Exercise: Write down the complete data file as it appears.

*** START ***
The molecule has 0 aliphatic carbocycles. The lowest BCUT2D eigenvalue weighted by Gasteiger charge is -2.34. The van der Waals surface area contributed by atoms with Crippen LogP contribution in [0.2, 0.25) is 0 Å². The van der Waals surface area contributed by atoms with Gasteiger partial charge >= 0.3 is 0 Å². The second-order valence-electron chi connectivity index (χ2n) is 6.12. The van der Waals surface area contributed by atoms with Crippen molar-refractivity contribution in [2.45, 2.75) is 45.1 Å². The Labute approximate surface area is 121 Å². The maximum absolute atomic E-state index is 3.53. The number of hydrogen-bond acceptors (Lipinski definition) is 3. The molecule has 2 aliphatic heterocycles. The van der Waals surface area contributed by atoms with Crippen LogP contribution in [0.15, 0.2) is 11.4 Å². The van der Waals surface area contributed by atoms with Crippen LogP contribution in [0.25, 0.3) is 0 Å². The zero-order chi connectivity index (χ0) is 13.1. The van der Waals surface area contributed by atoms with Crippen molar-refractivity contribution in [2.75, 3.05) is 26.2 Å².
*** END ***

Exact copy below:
The molecule has 0 aliphatic carbocycles. The lowest BCUT2D eigenvalue weighted by Gasteiger charge is -2.34. The van der Waals surface area contributed by atoms with Crippen LogP contribution in [0.2, 0.25) is 0 Å². The van der Waals surface area contributed by atoms with Gasteiger partial charge >= 0.3 is 0 Å². The second-order valence-electron chi connectivity index (χ2n) is 6.12. The van der Waals surface area contributed by atoms with Crippen molar-refractivity contribution in [2.45, 2.75) is 45.1 Å². The Labute approximate surface area is 121 Å². The maximum absolute atomic E-state index is 3.53. The number of hydrogen-bond acceptors (Lipinski definition) is 3. The molecule has 2 aliphatic heterocycles. The van der Waals surface area contributed by atoms with Crippen LogP contribution in [0.15, 0.2) is 11.4 Å². The van der Waals surface area contributed by atoms with Crippen LogP contribution in [0.25, 0.3) is 0 Å². The zero-order chi connectivity index (χ0) is 13.1. The van der Waals surface area contributed by atoms with Crippen molar-refractivity contribution in [2.75, 3.05) is 26.2 Å².